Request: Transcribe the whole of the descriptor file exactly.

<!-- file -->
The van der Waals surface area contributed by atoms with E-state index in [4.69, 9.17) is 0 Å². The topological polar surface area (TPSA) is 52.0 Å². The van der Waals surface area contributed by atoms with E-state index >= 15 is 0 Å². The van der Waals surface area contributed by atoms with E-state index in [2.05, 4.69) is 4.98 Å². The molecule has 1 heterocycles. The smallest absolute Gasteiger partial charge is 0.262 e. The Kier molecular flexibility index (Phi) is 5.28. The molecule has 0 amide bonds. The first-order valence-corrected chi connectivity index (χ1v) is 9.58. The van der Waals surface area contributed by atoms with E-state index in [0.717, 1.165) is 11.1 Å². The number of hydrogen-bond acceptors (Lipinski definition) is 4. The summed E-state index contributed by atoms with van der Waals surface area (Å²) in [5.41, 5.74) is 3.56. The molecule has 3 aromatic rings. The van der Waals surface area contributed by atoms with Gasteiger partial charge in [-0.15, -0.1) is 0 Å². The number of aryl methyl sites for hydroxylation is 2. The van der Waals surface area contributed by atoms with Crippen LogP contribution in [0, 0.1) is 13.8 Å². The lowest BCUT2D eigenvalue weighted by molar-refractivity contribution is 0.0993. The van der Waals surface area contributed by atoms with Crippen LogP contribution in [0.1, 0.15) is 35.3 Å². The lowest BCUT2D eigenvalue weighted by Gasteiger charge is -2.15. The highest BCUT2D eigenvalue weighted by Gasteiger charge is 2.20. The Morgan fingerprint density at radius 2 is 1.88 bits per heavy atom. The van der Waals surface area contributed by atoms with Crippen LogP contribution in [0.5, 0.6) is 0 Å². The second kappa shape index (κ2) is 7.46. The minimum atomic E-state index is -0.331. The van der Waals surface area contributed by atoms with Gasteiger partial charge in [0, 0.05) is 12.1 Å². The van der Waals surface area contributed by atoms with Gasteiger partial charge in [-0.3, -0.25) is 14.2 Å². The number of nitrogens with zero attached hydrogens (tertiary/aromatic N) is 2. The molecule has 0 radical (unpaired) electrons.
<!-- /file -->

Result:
The van der Waals surface area contributed by atoms with E-state index in [4.69, 9.17) is 0 Å². The topological polar surface area (TPSA) is 52.0 Å². The van der Waals surface area contributed by atoms with E-state index >= 15 is 0 Å². The van der Waals surface area contributed by atoms with E-state index in [2.05, 4.69) is 4.98 Å². The molecule has 1 heterocycles. The smallest absolute Gasteiger partial charge is 0.262 e. The Kier molecular flexibility index (Phi) is 5.28. The molecule has 0 amide bonds. The first-order valence-corrected chi connectivity index (χ1v) is 9.58. The van der Waals surface area contributed by atoms with E-state index in [0.717, 1.165) is 11.1 Å². The number of hydrogen-bond acceptors (Lipinski definition) is 4. The summed E-state index contributed by atoms with van der Waals surface area (Å²) in [5.41, 5.74) is 3.56. The molecule has 3 aromatic rings. The van der Waals surface area contributed by atoms with Gasteiger partial charge in [-0.15, -0.1) is 0 Å². The number of aryl methyl sites for hydroxylation is 2. The van der Waals surface area contributed by atoms with Crippen LogP contribution in [0, 0.1) is 13.8 Å². The lowest BCUT2D eigenvalue weighted by molar-refractivity contribution is 0.0993. The van der Waals surface area contributed by atoms with Crippen LogP contribution in [0.1, 0.15) is 35.3 Å². The lowest BCUT2D eigenvalue weighted by Gasteiger charge is -2.15. The highest BCUT2D eigenvalue weighted by Gasteiger charge is 2.20. The Morgan fingerprint density at radius 2 is 1.88 bits per heavy atom. The van der Waals surface area contributed by atoms with Crippen LogP contribution in [0.5, 0.6) is 0 Å². The second kappa shape index (κ2) is 7.46. The minimum atomic E-state index is -0.331. The van der Waals surface area contributed by atoms with Gasteiger partial charge in [0, 0.05) is 12.1 Å². The van der Waals surface area contributed by atoms with Gasteiger partial charge in [-0.3, -0.25) is 14.2 Å². The number of nitrogens with zero attached hydrogens (tertiary/aromatic N) is 2. The molecule has 0 radical (unpaired) electrons.